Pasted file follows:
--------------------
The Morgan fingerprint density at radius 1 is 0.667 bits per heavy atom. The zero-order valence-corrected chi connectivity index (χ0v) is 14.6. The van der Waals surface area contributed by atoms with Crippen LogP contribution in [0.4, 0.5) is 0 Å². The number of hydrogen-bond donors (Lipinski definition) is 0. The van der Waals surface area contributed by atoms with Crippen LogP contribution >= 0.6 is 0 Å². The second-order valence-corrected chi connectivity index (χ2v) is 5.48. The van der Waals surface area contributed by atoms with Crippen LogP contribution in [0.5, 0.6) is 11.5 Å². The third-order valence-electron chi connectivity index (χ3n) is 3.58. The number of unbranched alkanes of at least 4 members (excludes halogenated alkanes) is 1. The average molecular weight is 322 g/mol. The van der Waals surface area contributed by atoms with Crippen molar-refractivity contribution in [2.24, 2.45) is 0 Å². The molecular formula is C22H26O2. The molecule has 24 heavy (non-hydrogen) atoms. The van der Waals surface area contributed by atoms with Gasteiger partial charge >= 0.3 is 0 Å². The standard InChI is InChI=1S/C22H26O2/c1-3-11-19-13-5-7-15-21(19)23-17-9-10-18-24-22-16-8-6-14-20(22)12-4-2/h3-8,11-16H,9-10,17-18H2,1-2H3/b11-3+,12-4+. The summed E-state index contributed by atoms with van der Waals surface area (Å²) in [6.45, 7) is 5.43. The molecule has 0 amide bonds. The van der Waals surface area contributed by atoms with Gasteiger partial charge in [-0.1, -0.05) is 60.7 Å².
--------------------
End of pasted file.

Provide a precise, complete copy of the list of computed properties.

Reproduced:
The Morgan fingerprint density at radius 1 is 0.667 bits per heavy atom. The zero-order valence-corrected chi connectivity index (χ0v) is 14.6. The van der Waals surface area contributed by atoms with Crippen LogP contribution in [0.4, 0.5) is 0 Å². The number of hydrogen-bond donors (Lipinski definition) is 0. The van der Waals surface area contributed by atoms with Crippen LogP contribution >= 0.6 is 0 Å². The second-order valence-corrected chi connectivity index (χ2v) is 5.48. The van der Waals surface area contributed by atoms with Crippen LogP contribution in [0.5, 0.6) is 11.5 Å². The third-order valence-electron chi connectivity index (χ3n) is 3.58. The number of unbranched alkanes of at least 4 members (excludes halogenated alkanes) is 1. The average molecular weight is 322 g/mol. The van der Waals surface area contributed by atoms with Crippen molar-refractivity contribution in [2.24, 2.45) is 0 Å². The molecular formula is C22H26O2. The molecule has 24 heavy (non-hydrogen) atoms. The van der Waals surface area contributed by atoms with Gasteiger partial charge >= 0.3 is 0 Å². The standard InChI is InChI=1S/C22H26O2/c1-3-11-19-13-5-7-15-21(19)23-17-9-10-18-24-22-16-8-6-14-20(22)12-4-2/h3-8,11-16H,9-10,17-18H2,1-2H3/b11-3+,12-4+. The summed E-state index contributed by atoms with van der Waals surface area (Å²) in [6.45, 7) is 5.43. The molecule has 0 amide bonds. The van der Waals surface area contributed by atoms with Gasteiger partial charge in [-0.1, -0.05) is 60.7 Å².